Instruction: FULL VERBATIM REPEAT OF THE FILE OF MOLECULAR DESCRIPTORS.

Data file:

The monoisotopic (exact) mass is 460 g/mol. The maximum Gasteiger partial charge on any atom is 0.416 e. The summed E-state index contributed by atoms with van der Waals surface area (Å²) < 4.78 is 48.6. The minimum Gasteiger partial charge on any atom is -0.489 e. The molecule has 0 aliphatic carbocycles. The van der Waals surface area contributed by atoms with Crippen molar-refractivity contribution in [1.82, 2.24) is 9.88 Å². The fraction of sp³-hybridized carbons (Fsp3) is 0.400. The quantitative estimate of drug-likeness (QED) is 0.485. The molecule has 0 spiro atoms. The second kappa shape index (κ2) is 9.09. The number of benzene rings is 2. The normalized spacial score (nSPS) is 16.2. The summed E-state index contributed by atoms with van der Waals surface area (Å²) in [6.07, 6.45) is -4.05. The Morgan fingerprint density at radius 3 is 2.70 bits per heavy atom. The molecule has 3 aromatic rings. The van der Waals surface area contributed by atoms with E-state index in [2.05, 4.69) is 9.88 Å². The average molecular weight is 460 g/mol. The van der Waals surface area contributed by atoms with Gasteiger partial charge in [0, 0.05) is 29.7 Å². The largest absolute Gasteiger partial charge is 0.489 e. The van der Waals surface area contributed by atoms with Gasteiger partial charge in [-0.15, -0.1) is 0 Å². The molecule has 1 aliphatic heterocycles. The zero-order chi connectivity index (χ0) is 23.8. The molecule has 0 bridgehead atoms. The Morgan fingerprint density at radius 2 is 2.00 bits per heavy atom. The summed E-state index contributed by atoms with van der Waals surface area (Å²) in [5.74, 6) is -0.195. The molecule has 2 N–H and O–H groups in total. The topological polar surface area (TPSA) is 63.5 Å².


The monoisotopic (exact) mass is 460 g/mol. The maximum Gasteiger partial charge on any atom is 0.416 e. The summed E-state index contributed by atoms with van der Waals surface area (Å²) < 4.78 is 48.6. The minimum Gasteiger partial charge on any atom is -0.489 e. The molecule has 0 aliphatic carbocycles. The van der Waals surface area contributed by atoms with Crippen molar-refractivity contribution in [1.82, 2.24) is 9.88 Å². The fraction of sp³-hybridized carbons (Fsp3) is 0.400. The quantitative estimate of drug-likeness (QED) is 0.485. The molecule has 0 spiro atoms. The second kappa shape index (κ2) is 9.09. The number of benzene rings is 2. The normalized spacial score (nSPS) is 16.2. The summed E-state index contributed by atoms with van der Waals surface area (Å²) in [6.07, 6.45) is -4.05. The Morgan fingerprint density at radius 3 is 2.70 bits per heavy atom. The molecule has 3 aromatic rings. The van der Waals surface area contributed by atoms with E-state index in [2.05, 4.69) is 9.88 Å². The average molecular weight is 460 g/mol. The van der Waals surface area contributed by atoms with Gasteiger partial charge in [0, 0.05) is 29.7 Å². The largest absolute Gasteiger partial charge is 0.489 e. The van der Waals surface area contributed by atoms with Gasteiger partial charge in [-0.15, -0.1) is 0 Å². The molecule has 1 aliphatic heterocycles. The zero-order chi connectivity index (χ0) is 23.8. The molecule has 0 bridgehead atoms. The Morgan fingerprint density at radius 2 is 2.00 bits per heavy atom. The summed E-state index contributed by atoms with van der Waals surface area (Å²) in [5.74, 6) is -0.195. The molecule has 2 N–H and O–H groups in total. The topological polar surface area (TPSA) is 63.5 Å².